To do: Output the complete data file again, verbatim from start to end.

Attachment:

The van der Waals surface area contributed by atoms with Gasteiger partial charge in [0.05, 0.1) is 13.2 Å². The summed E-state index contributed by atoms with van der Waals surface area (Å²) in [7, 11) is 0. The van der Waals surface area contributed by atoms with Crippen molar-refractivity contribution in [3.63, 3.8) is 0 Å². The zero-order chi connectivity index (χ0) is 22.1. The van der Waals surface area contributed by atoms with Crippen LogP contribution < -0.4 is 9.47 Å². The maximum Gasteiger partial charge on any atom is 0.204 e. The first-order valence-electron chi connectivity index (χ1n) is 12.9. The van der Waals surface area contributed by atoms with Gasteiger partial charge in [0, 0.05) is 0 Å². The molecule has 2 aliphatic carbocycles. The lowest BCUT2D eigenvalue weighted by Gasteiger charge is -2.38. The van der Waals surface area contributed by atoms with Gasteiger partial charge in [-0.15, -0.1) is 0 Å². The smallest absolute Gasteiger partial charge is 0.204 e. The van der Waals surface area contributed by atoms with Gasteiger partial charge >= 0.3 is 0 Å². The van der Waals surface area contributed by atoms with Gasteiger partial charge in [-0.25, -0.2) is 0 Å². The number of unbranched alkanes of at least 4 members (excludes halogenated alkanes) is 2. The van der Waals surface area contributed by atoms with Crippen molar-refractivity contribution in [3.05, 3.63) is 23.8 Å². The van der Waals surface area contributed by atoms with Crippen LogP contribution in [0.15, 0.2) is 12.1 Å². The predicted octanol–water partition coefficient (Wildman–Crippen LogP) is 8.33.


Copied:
The van der Waals surface area contributed by atoms with Gasteiger partial charge in [0.05, 0.1) is 13.2 Å². The summed E-state index contributed by atoms with van der Waals surface area (Å²) in [7, 11) is 0. The van der Waals surface area contributed by atoms with Crippen molar-refractivity contribution in [3.63, 3.8) is 0 Å². The zero-order chi connectivity index (χ0) is 22.1. The van der Waals surface area contributed by atoms with Crippen LogP contribution < -0.4 is 9.47 Å². The maximum Gasteiger partial charge on any atom is 0.204 e. The first-order valence-electron chi connectivity index (χ1n) is 12.9. The van der Waals surface area contributed by atoms with Gasteiger partial charge in [0, 0.05) is 0 Å². The molecule has 2 aliphatic carbocycles. The lowest BCUT2D eigenvalue weighted by Gasteiger charge is -2.38. The van der Waals surface area contributed by atoms with Gasteiger partial charge in [-0.15, -0.1) is 0 Å². The smallest absolute Gasteiger partial charge is 0.204 e. The van der Waals surface area contributed by atoms with Gasteiger partial charge >= 0.3 is 0 Å². The van der Waals surface area contributed by atoms with Gasteiger partial charge in [-0.25, -0.2) is 0 Å². The number of unbranched alkanes of at least 4 members (excludes halogenated alkanes) is 2. The van der Waals surface area contributed by atoms with Crippen molar-refractivity contribution in [3.05, 3.63) is 23.8 Å². The van der Waals surface area contributed by atoms with Crippen LogP contribution in [0.15, 0.2) is 12.1 Å². The predicted octanol–water partition coefficient (Wildman–Crippen LogP) is 8.33.